by: Richard A. Anderson
Markets had a great first half of the year. Major stock indexes, including the S&P 500, reached new highs. However, global economic growth is slowing. Investor concerns about a recession have increased and unresolved trade negotiations with China have created even more uncertainty. Slowing economic growth, rising recession risk, and tariff uncertainty doesn’t sound like a recipe for a stock and bond rally, does it? So, what has spurred stocks and bonds higher?
Stocks and bonds have benefitted from the growing possibility the Federal Reserve (Fed) will cut rates this year. Fed Chair Jay Powell signaled the potential for a rate cut by saying, “we will act as appropriate to sustain the expansion.” This is a sharp reversal from the Fed’s stance in December of last year, when it seemed determined to raise interest rates as a means to prevent the economy from overheating.
As a reminder, setting short-term interest rates is the primary tool used by the Fed to influence the economy. If economic growth is strong and inflation is above the Fed’s 2% target rate, it would increase interest rates to control spending. If economic growth is weak and inflation is low, as is the case now, the Fed would look to lower rates to stimulate economic growth. Lower rates tend to have a positive effect on the housing market, business investment, and consumer spending because it can be cheap to borrow.
With the U.S. now in its longest economic expansion in its history, the market is hoping Fed rate cuts will keep the bull market and economic expansion alive for a little while longer. At first glance, it doesn’t appear a rate cut is necessary. Unemployment is at 50-year lows, actual GDP for Q1 2019 exceeded expectations, and the stock market is once again at all-time highs. Though, digging a little deeper there are cracks beginning to form in the foundation. Job creation and wage growth are slowing. Inflation is below the Fed’s target and falling. But the biggest threat is ongoing trade negotiations with China.
For these reasons, we believe we will see at least one, but more than likely two, Fed rate cuts before year end. Lower rates could help balance out the negative effects of slowing global growth and prolonged trade negotiations between the U.S. and China. With history as a guide, 81% of rate cuts are followed by a second rate cut within 6 months. Therefore, there is a high probability if the Fed cuts rates in its July meeting it could follow up with a second rate cut in September. However, positive progress towards a trade deal with China following the G20 Summit could help the Fed delay any changes to monetary policy.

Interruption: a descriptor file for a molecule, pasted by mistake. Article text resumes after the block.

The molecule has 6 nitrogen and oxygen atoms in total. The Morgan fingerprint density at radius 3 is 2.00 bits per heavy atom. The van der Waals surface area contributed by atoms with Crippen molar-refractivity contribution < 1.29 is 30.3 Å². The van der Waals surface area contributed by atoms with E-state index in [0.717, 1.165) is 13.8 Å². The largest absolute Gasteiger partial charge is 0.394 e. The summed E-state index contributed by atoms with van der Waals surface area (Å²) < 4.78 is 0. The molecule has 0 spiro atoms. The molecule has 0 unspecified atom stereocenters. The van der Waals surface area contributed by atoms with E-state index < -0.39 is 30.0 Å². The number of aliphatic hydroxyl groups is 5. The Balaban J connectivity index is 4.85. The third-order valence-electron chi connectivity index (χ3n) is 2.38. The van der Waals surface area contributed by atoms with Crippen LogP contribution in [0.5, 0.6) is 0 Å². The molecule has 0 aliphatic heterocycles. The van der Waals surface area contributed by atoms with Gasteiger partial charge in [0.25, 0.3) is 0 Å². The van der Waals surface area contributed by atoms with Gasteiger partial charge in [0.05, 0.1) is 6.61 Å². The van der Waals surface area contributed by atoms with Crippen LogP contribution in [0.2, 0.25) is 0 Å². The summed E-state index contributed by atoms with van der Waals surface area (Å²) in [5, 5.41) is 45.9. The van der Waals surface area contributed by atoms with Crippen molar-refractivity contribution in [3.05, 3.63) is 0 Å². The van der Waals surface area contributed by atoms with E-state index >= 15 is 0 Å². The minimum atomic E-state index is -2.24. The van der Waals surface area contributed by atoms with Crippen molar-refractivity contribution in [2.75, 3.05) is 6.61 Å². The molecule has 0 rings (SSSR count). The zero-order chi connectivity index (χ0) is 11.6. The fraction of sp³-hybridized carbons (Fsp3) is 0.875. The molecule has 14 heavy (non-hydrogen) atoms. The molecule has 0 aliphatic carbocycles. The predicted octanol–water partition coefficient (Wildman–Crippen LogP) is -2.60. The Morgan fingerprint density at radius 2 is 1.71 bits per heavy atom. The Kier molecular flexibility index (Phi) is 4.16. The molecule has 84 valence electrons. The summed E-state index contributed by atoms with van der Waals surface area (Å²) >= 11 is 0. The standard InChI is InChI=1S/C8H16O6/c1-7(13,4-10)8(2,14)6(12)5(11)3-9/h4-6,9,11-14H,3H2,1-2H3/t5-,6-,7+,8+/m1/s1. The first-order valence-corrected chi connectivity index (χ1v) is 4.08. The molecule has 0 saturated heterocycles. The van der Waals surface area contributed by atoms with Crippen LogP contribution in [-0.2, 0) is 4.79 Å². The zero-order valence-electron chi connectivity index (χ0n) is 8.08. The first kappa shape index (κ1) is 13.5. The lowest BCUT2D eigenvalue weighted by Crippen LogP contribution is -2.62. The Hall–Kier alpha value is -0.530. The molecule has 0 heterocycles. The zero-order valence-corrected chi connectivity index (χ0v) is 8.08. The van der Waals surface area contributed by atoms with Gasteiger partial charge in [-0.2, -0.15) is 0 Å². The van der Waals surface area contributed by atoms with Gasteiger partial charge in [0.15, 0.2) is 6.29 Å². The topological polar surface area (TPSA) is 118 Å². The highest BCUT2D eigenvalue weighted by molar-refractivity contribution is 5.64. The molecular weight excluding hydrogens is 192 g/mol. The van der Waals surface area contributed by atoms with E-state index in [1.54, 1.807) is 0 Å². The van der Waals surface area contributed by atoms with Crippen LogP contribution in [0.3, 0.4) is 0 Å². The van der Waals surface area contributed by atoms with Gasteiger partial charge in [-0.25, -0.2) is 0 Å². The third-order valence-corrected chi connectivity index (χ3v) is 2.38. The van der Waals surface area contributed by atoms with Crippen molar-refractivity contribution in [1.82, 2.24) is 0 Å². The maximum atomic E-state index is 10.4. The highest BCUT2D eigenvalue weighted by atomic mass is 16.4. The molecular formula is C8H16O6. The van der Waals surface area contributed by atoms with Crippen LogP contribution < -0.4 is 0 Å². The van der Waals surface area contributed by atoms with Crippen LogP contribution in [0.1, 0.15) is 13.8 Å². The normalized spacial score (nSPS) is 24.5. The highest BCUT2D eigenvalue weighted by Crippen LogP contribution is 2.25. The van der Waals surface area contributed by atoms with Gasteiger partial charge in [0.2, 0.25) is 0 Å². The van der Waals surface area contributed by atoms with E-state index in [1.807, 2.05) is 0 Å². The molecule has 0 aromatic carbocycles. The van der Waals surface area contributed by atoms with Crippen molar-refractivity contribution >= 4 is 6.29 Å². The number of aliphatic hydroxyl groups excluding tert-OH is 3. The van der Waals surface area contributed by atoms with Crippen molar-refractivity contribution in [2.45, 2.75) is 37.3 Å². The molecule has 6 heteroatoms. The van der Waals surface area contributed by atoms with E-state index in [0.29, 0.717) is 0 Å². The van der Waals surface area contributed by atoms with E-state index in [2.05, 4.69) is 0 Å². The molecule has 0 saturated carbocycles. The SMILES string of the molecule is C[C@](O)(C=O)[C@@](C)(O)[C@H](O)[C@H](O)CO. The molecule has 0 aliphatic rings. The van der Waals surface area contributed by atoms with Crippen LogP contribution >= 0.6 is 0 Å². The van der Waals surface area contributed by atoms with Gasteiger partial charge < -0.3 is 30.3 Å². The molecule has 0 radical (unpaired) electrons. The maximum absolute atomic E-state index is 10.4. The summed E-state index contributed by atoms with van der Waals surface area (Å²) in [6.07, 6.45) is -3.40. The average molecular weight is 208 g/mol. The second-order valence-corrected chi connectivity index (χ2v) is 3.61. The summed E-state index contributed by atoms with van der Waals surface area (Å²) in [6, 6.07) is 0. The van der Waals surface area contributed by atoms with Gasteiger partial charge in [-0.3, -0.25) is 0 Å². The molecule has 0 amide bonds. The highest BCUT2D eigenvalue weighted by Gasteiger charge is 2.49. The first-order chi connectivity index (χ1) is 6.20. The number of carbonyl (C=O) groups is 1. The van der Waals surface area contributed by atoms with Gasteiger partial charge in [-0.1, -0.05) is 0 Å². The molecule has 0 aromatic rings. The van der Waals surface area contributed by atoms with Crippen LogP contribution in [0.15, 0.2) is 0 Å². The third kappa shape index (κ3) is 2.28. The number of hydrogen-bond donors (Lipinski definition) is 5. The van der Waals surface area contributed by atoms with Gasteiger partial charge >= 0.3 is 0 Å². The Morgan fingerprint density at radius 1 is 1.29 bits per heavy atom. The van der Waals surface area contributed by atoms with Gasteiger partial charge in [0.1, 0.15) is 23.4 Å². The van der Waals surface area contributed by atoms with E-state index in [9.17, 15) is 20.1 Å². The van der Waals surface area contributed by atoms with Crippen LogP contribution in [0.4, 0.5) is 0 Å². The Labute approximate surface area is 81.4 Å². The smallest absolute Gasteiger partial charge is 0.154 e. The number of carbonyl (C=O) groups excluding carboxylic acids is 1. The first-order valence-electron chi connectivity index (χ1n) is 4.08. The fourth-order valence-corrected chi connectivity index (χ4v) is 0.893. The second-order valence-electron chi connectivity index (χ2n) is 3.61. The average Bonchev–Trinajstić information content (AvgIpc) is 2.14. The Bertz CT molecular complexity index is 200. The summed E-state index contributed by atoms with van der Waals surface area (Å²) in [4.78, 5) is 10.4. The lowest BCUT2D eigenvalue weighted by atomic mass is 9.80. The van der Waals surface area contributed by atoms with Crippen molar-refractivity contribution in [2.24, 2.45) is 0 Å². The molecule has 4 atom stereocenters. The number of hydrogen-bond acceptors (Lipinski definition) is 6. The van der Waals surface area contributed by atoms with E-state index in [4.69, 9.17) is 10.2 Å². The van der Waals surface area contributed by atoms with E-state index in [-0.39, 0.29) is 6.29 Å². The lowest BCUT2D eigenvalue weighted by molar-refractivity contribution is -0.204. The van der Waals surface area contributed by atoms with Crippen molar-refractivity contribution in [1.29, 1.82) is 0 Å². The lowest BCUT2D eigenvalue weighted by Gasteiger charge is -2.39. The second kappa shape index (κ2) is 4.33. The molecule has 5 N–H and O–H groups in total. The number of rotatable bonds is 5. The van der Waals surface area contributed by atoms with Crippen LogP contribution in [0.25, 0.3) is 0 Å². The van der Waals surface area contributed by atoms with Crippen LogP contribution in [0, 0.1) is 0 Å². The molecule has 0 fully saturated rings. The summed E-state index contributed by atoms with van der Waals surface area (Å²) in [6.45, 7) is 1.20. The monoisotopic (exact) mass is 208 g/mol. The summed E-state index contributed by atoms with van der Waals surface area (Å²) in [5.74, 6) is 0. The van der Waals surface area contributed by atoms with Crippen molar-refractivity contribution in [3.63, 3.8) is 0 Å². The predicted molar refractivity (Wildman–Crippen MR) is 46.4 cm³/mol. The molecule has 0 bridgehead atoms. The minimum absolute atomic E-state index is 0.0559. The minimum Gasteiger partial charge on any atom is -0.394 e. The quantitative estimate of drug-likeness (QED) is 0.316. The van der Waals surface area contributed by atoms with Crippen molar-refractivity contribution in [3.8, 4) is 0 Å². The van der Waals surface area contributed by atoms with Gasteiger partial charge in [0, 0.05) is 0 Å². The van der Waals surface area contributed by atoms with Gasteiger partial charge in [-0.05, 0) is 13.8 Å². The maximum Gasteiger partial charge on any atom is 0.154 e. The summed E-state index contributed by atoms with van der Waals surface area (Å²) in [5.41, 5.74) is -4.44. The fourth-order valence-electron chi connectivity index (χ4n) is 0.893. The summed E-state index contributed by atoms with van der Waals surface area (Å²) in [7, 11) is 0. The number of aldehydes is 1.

There are two questions that we’ve been hearing often in regard to Fed action: can the Fed really cut rates with stocks at all-time highs and how will a rate cut affect the markets? I will address both of those questions separately.
While it might sound counterintuitive for the Fed to cut rates with stocks at all-time highs, it has happened before. In 1995, the Fed cut interest rates with stocks at a new all-time high. In 1989, stocks were only 1% off all-time highs when the Fed cut rates.
How potential rate cuts will affect the markets is a more difficult question to answer. It depends on whether the economy is simply slowing down or if it’s heading into a recession. If the economy is just slowing down and this is a midcycle pause by the Fed, stocks could rally. However, if the Fed’s action is not enough and the economy continues to weaken, stocks could fall.
The chart below shows the performance of the S&P 500 following initial Fed rate cuts dating back to 1984. As you can see, the five initial rate cuts before 2001 saw stocks rally in the subsequent 6 and 12 months. In 2001 and 2007 subsequent stock performance was negative as the rate cuts were immediately followed by a recession and bear market.
Looking back at history, we believe the environment today is more similar to 1995 or 1998 rather than 2001 or 2007. In both 1995 and 1998, the Fed cut rates after a sustained period of rate hikes as “insurance” against a weakening global economy. In both 1995 and 1998, the U.S. economy responded positively to the Fed’s rate cuts. The Fed’s action resulted in a continuation of the economic expansion and stock bull market.
In summary, we believe a slowdown is the most likely scenario in the near-term. With expectations of the Fed easing monetary policy, this should be accommodative for stocks and riskier assets. However, we will continue to keep an eye on unresolved trade tensions and uncertainty surrounding tariffs, which could be a catalyst for a recession longer term.